The planned merger of the high street travel businesses of Thomas Cook and the Co-op has been referred to the Office of Fair Trading for investigation.
Thomas Cook said the European Commission had granted the OFT's request for jurisdiction over the deal on the grounds that it solely relates to the UK.
The OFT said last month that its initial view of the tie-up was that it significantly threatened competition in the supply of package holidays sold through retail travel agencies in the UK.
With more than 1,300 shops, the new company would be the UK's largest travel agent and second biggest in foreign exchange.
The OFT will have 45 working days to look at the merger, which it could refer to the Competition Commission for an in-depth investigation.
Thomas Cook said: "We will continue to work closely with the OFT to obtain a rapid clearance."
In October, Thomas Cook, the Co-op and Midlands Co-op announced plans to merge their high street travel businesses in a move expected to cost hundreds of UK jobs.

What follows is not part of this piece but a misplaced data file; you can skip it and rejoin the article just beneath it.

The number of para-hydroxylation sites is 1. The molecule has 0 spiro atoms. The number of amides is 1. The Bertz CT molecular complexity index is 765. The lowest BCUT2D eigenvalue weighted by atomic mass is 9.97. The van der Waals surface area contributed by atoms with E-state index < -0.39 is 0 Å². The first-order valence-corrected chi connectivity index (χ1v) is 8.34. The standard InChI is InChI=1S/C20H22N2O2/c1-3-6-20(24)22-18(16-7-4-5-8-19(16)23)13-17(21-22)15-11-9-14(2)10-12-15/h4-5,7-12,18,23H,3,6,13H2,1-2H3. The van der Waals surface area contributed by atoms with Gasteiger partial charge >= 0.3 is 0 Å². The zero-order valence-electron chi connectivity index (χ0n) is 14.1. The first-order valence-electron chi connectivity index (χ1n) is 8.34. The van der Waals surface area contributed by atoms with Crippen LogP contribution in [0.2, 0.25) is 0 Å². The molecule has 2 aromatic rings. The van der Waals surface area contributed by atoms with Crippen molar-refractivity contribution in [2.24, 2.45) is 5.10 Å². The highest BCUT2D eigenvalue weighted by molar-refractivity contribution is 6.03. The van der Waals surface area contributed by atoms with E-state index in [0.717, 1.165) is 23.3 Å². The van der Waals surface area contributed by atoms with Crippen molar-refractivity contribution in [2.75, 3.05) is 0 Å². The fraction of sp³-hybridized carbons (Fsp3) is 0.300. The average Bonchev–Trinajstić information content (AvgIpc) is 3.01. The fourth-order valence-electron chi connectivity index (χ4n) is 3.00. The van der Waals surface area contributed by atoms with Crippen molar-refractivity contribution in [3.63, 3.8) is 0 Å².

If given the go-ahead, Thomas Cook and Co-operative Travel stores would continue to operate under their own brands, but Thomas Cook's Going Places shops will be rebranded as Co-operative Travel.
Savings of around 35m a year from the merger are expected to be achieved through job losses, store closures and the combination of existing head offices into Thomas Cook's current Peterborough HQ.
Co-operative Travel, which employs 3,000 staff, will also include its home-working business, which has 345 staff selling holidays from home, its web and call centre operations and Freedom Travel, its franchise group.
Thomas Cook is struggling with a drop in demand for overseas holidays.